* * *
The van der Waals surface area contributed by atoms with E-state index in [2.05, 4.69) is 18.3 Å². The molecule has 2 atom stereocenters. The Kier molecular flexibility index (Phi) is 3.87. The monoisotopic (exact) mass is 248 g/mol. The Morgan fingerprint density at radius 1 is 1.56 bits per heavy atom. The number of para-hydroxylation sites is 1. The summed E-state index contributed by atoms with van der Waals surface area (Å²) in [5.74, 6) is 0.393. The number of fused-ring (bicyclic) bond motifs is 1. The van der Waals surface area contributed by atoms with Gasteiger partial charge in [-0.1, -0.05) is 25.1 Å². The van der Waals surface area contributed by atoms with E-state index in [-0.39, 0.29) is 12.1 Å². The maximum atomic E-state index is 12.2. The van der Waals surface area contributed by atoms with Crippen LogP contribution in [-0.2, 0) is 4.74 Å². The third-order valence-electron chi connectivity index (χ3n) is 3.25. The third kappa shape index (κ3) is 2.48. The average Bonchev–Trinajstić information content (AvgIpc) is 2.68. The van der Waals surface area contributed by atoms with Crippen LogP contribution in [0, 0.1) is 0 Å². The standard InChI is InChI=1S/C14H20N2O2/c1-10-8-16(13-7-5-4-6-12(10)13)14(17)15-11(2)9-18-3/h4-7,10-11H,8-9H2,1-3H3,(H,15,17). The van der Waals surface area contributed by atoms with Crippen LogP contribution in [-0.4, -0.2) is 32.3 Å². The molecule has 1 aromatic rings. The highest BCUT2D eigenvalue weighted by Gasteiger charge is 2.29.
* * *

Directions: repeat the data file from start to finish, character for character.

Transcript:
The van der Waals surface area contributed by atoms with E-state index in [2.05, 4.69) is 18.3 Å². The molecule has 2 atom stereocenters. The Kier molecular flexibility index (Phi) is 3.87. The monoisotopic (exact) mass is 248 g/mol. The Morgan fingerprint density at radius 1 is 1.56 bits per heavy atom. The number of para-hydroxylation sites is 1. The summed E-state index contributed by atoms with van der Waals surface area (Å²) in [5.74, 6) is 0.393. The number of fused-ring (bicyclic) bond motifs is 1. The van der Waals surface area contributed by atoms with Gasteiger partial charge in [-0.1, -0.05) is 25.1 Å². The van der Waals surface area contributed by atoms with E-state index in [-0.39, 0.29) is 12.1 Å². The maximum atomic E-state index is 12.2. The van der Waals surface area contributed by atoms with Crippen LogP contribution in [-0.2, 0) is 4.74 Å². The third-order valence-electron chi connectivity index (χ3n) is 3.25. The third kappa shape index (κ3) is 2.48. The average Bonchev–Trinajstić information content (AvgIpc) is 2.68. The van der Waals surface area contributed by atoms with Crippen LogP contribution in [0, 0.1) is 0 Å². The standard InChI is InChI=1S/C14H20N2O2/c1-10-8-16(13-7-5-4-6-12(10)13)14(17)15-11(2)9-18-3/h4-7,10-11H,8-9H2,1-3H3,(H,15,17). The van der Waals surface area contributed by atoms with Crippen LogP contribution in [-0.4, -0.2) is 32.3 Å². The molecule has 1 aromatic rings. The highest BCUT2D eigenvalue weighted by Gasteiger charge is 2.29.